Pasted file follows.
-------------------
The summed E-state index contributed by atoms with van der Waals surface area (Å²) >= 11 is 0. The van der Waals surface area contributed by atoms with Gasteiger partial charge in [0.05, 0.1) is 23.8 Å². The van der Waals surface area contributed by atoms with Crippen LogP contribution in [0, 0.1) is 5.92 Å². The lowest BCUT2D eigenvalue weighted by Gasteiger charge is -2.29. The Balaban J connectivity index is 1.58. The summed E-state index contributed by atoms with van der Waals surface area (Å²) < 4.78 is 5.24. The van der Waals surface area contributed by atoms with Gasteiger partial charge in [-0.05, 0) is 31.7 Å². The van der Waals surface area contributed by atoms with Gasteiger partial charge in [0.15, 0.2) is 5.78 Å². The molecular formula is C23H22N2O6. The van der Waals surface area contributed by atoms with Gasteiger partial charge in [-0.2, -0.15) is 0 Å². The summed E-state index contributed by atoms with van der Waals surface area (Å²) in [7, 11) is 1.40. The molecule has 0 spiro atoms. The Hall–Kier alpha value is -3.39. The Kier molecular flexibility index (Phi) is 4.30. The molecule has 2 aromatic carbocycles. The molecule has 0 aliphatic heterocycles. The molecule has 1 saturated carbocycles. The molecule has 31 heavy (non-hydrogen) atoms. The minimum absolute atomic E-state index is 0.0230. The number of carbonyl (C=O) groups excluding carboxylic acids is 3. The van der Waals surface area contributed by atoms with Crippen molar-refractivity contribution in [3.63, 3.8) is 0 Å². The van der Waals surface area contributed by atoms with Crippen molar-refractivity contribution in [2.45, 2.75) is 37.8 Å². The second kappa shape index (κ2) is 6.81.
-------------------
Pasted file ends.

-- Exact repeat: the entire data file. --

The summed E-state index contributed by atoms with van der Waals surface area (Å²) >= 11 is 0. The van der Waals surface area contributed by atoms with Gasteiger partial charge in [0.05, 0.1) is 23.8 Å². The van der Waals surface area contributed by atoms with Crippen LogP contribution in [0, 0.1) is 5.92 Å². The lowest BCUT2D eigenvalue weighted by Gasteiger charge is -2.29. The Balaban J connectivity index is 1.58. The summed E-state index contributed by atoms with van der Waals surface area (Å²) < 4.78 is 5.24. The van der Waals surface area contributed by atoms with Gasteiger partial charge in [-0.05, 0) is 31.7 Å². The van der Waals surface area contributed by atoms with Gasteiger partial charge in [0.15, 0.2) is 5.78 Å². The molecular formula is C23H22N2O6. The van der Waals surface area contributed by atoms with Gasteiger partial charge in [-0.2, -0.15) is 0 Å². The summed E-state index contributed by atoms with van der Waals surface area (Å²) in [7, 11) is 1.40. The molecule has 0 spiro atoms. The Hall–Kier alpha value is -3.39. The Kier molecular flexibility index (Phi) is 4.30. The molecule has 2 aromatic carbocycles. The molecule has 0 aliphatic heterocycles. The molecule has 1 saturated carbocycles. The molecule has 31 heavy (non-hydrogen) atoms. The minimum absolute atomic E-state index is 0.0230. The number of carbonyl (C=O) groups excluding carboxylic acids is 3. The van der Waals surface area contributed by atoms with Crippen molar-refractivity contribution in [3.63, 3.8) is 0 Å². The van der Waals surface area contributed by atoms with Crippen molar-refractivity contribution in [2.45, 2.75) is 37.8 Å². The second kappa shape index (κ2) is 6.81.